Successfully starting a new business is about minimizing risk, which means keeping startup costs low until you have a solid proof of concept. But while it's best to keep costs down, it's also important to do things right from the beginning so you don't build your company on a weak foundation.
Luckily, as citizens of the year 2017 we have plenty of free, or relatively inexpensive, resources that go a long way in helping us build credibility, stay organized, and (when the time is right) get the word out about our business.
So, where to start?
1. Website and Email Address
I hear a lot of people say this is an unnecessary expense before you have a client. I disagree. Today, web presence is everything, and a stunning website will cost you less than $100 if you do it right.
- Go to and purchase a domain for your site. For now, only pay for one year--until your concept is proven.
- Go to and use their templates to design a site that clearly explains your offering.
- In Squarespace, create a custom domain email address. Don't sell your idea from a Gmail account. Remember, credibility. Use instead.
2. Get Organized
Tracking communication and staying organized is absolutely imperative from the very beginning. If you're like me, your desktop has about 500 files saved to it and you have folders called "Desktop Stuff" and "Desktop Stuff 2". This won't cut it when you're keeping track of clients and working to provide a smooth, high quality service.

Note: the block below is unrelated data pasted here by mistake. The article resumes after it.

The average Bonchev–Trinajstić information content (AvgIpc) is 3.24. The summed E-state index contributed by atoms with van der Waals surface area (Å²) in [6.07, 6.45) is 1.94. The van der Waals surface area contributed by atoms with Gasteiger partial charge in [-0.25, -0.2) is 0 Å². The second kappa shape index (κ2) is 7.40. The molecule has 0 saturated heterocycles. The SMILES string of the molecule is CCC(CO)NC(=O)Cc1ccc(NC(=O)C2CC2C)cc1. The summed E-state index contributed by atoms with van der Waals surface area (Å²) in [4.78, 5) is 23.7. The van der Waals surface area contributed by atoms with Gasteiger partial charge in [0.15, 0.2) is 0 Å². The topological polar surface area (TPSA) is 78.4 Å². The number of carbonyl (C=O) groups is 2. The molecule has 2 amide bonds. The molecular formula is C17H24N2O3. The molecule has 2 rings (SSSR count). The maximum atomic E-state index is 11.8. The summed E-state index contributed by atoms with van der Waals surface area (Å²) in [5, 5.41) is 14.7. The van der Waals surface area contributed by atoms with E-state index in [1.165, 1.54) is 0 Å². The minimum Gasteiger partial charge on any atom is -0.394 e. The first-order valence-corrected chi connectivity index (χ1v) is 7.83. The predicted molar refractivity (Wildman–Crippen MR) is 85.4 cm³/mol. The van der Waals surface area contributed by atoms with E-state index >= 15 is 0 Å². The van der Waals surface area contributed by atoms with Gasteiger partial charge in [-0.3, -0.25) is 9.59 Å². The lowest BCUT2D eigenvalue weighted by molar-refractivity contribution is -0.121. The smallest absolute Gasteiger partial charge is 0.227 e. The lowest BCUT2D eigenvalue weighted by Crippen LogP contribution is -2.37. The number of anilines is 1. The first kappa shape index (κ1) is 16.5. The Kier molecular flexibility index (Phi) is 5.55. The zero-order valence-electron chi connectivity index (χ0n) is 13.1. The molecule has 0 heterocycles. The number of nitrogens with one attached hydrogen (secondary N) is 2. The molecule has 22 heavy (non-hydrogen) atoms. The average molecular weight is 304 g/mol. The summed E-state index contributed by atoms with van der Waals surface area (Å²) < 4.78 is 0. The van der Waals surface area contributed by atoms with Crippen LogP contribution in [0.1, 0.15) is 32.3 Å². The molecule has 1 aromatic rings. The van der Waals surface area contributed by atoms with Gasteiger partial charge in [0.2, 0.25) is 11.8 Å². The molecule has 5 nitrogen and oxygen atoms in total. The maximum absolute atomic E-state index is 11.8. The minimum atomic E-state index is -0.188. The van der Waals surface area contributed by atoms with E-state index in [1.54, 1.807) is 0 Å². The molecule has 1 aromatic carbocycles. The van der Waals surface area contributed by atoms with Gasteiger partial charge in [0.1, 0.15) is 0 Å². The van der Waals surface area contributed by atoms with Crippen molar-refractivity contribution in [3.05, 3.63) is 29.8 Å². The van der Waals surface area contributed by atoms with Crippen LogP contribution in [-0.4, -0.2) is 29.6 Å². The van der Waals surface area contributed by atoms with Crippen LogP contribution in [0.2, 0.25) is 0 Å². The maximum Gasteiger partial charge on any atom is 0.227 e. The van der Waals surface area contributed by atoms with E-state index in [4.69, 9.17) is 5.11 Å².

Do yourself a favor and goand make a account. Their completely free Sales CRM is an absolute lifesaver--tracking email correspondence, uploading proposals and contracts, monitoring deal progress, and more.
Form the habit early. Get organized from the very beginning.
3. Get Feedback and Network
Now it's time to begin reaching out to friends and family. Ask for feedback on your website and business idea, and ask if they know anyone that might be interested in your offering.
Pitch your concept at cost--whatever you can offer it at without losing money. Until you have 2 or 3 clients, you will still be figuring things out. You don't want to bring full-price clients onboard and figure things out as you go. This is how bad impressions are made and reputations are ruined. It's a thousand times smarter to cover costs at first and wow your initial clients. Make them understand they are getting you for a steal. This goes a long way for referrals.
4. Make Your Expertise Known
Go to places like Quora and LinkedIn and show off your knowledge. Go directly to where people are discussing the pain points your business addresses and communicate your solution. Solve problems, answer questions. Provide value to people in your target market to begin positioning yourself as a trusted voice in the industry.
Ultimately, getting your first clients will depend on the strength of your business idea and your ability to explain and sell it. And remember: feedback is like gold. Tell people about your business and listen closely to their reactions, questions, and suggestions. You just might find yourself shifting the focus of your company in a direction that seems obvious after the fact.
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